By setting your target to 0.4g per lb this gives you a little wiggle room because it keeps you above the minimum threshold to unlock the muscle building benefits we disacussed earlier (which is 0.3g/lb) while also affording you the ability to incorporate some variety into your diet without worrying about going over your target.
|Nuts / seeds||Fat (per 100g)|
|Legumes||Fat (per 100g)|
|Soy beans (cooked)||9g|
|Fruit||Fat (per 100g)|
|Fish / sea food||Fat (per 100g)|
|Dairy||Fat (per 100g)|
|Meat||Fat (per 100g)|
|Lean ground beef||17g|
|Poultry||Fat (per 100g)|
|Lean ground turkey||8g|
- Harcombe Z., et al. Evidence from randomised controlled trials did not support the introduction of dietary fat guidelines in 1977 and 1983: a systematic review and meta-analysis. Open Heart (2015).
- Smith G. I., et al.Dietary omega-3 fatty acid supplementation increases the rate of muscle protein synthesis in older adults: a randomized controlled trial. Am J Clin Nutr (2011).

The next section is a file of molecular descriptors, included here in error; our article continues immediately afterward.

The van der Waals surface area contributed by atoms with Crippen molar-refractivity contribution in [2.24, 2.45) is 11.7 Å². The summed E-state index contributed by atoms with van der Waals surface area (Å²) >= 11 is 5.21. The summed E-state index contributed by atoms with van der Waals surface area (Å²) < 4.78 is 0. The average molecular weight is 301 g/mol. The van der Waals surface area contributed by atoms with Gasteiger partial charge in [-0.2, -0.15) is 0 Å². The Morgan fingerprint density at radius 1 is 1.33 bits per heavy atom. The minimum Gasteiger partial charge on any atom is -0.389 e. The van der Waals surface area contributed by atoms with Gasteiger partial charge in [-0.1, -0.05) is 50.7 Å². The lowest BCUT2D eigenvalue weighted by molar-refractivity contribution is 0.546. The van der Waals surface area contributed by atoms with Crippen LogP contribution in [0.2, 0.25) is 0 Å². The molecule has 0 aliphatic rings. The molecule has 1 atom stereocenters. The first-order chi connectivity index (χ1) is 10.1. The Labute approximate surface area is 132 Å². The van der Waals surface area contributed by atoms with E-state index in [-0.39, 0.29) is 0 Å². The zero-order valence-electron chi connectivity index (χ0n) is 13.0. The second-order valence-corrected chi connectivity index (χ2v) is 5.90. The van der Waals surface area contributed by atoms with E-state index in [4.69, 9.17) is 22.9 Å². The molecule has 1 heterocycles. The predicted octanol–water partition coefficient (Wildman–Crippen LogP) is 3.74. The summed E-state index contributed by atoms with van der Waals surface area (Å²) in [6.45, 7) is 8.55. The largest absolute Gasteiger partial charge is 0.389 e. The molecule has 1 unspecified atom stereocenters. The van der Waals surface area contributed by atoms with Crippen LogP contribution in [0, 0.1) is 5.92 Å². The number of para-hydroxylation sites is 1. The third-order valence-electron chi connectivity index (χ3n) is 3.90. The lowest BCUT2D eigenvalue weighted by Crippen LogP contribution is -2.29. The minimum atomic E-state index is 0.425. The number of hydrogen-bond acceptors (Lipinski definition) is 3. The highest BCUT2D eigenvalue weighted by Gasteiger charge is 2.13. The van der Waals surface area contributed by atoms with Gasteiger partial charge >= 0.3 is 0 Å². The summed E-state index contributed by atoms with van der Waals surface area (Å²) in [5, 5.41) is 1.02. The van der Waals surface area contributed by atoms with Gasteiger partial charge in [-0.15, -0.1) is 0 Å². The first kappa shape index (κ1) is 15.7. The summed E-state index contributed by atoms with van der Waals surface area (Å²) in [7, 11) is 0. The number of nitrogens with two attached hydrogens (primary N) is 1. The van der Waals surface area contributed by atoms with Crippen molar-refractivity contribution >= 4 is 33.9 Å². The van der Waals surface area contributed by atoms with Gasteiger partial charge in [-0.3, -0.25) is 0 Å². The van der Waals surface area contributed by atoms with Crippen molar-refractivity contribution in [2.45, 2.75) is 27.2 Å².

- Smith G. I., et al. Omega-3 polyunsaturated fatty acids augment the muscle protein anabolic response to hyperinsulinaemia–hyperaminoacidaemia in healthy young and middle-aged men and women. Clin Sci (2011).
- de Barros T. T, et al. DNA damage is inversely associated to blood levels of DHA and EPA fatty acids in Brazilian children and adolescents. Food Funct (2020).
- Yu Y-H., et al. The function of porcine PPARγ and dietary fish oil effect on the expression of lipid and glucose metabolism related genes. J Nutr Biochem (2011).
- Muldoon M. F., et al. Serum phospholipid docosahexaenonic acid is associated with cognitive functioning during middle adulthood. J Nutr (2010).
- Mínguez-Alarcón L., et al. Fatty acid intake in relation to reproductive hormones and testicular volume among young healthy men. Adian J Andol (2017).
- Heald A., et al. The influence of dietary intake on the insulin-like growth factor (IGF) system across three ethnic groups: a population-based study. Public Health Nutr (2003).
- Whittaker J., et al. Low-fat diets and testosterone in men: Systematic review and meta-analysis of intervention studies. The Journal of Steroid Biochemistry and Molecular Biology (2021).
- Retterstol K., et al. Effect of low carbohydrate high fat diet on LDL cholesterol and gene expression in normal-weight, young adults: A randomized controlled study. Atherosclerosis (2018).
- Buren J., et al. A Ketogenic Low-Carbohydrate High-Fat Diet Increases LDL Cholesterol in Healthy, Young, Normal-Weight Women: A Randomized Controlled Feeding Trial. Nutrients (2021).